Once I had this 25×22×20-inch, 110-pound beast unpacked, I combined the 7070A with a pair of Genelec S30Ds full-range, three-way monitors that feature both digital and analog inputs. In this 2.1 install in a control room that was 18×11 feet with an 8-foot ceiling (about 1,600 cubic feet), the combination was almost too much until I took the sub way down. In a smaller project room like this, the S30Ds actually provided plenty of bass on their own, and a system such as Genelec’s 10-inch 7060A or 7050A sub matched with smaller 1029A, 2029A or 2029B mains would have been more appropriate. So I moved to a larger space, a 17×15 room with a 12-foot ceiling (3,060 cubic feet), and the 7070A/S30D combination seemed right at home.

With all of the tweaks on the 7070A, the system can be precisely set for flat response without resorting to external equalization. One nice touch is the sub’s built-in 85Hz tone generator, so adjusting the system phase requires little more than a simple SPL meter. Also helpful is the well-written manual, which goes into detail about the setup/calibration procedure. The 7070A controls are mounted on the side, making for fast adjustments without having to dig behind the unit to move a DIP switch. The best results came from experimenting with subwoofer placement, moving it toward (or away from) wall surfaces and corners to find a close-to-optimum position and then tweaking the electronics. However, in some installs, sub placement can be restricted or limited, and in such cases, the 7070A’s phase, roll-off and sensitivity adjustments really make a difference.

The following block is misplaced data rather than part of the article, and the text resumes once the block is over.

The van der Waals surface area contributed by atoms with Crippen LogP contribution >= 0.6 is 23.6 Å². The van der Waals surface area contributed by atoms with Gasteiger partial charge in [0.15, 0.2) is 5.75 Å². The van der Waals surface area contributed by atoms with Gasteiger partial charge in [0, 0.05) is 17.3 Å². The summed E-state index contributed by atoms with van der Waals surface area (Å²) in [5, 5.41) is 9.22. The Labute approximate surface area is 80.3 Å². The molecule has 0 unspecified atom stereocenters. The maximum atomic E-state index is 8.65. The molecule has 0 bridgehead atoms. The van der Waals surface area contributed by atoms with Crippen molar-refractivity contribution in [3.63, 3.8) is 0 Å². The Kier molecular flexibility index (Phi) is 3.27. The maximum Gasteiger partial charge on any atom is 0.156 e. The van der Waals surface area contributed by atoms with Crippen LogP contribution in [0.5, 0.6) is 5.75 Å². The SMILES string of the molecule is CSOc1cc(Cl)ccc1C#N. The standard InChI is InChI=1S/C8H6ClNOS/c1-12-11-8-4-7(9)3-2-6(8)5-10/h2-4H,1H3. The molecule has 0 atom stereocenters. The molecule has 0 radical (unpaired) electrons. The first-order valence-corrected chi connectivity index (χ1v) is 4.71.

The S30Ds offer ruler-flat, wide-bandwidth response with Genelec’s proprietary ribbon tweeter taking the upper end out to 50 kHz. The low end goes down to an impressive 36 Hz (-2.5 dB), which is great for an 8-inch woofer. But combined with the 7070A, the system jumps. The difference is dramatic and immediate; it’s one of those cases where you thought everything was fine and then once you’ve the heard the change, you never want to go back. A subwoofer will add an octave or two to a system’s overall response, but what I heard with the 7070A was light years removed from simply adding more bass.

The 7070A’s ability to reproduce bass transients is uncanny, and the effect is hearing a system that’s several times larger than what the sub’s compact enclosure would indicate. Also, large bass horns are not typically known for their articulation and definition, but I clearly heard these with the 7070As on just about any type of program material — from hip hop to pipe organ — without any discernable distortion. The sub-to-top transition was seamless, and the bass was smooth, natural and never forced-sounding. And with peak SPL capability in the 117dB range, bass reproduction became something you could feel. Wheeeeew!

As an adjunct to making great monitors sound even more over the top (or bottom), it’s hard to imagine a better upgrade than Genelec’s 7000 Series subs. Users can always begin their system by adding a 7070A to a stereo pair — as I did — and then be ready for the hyperspace leap to 5.1 or 6.1, making this system one smart investment.

Genelec, 508/652-0900, fax: 508/652-0909,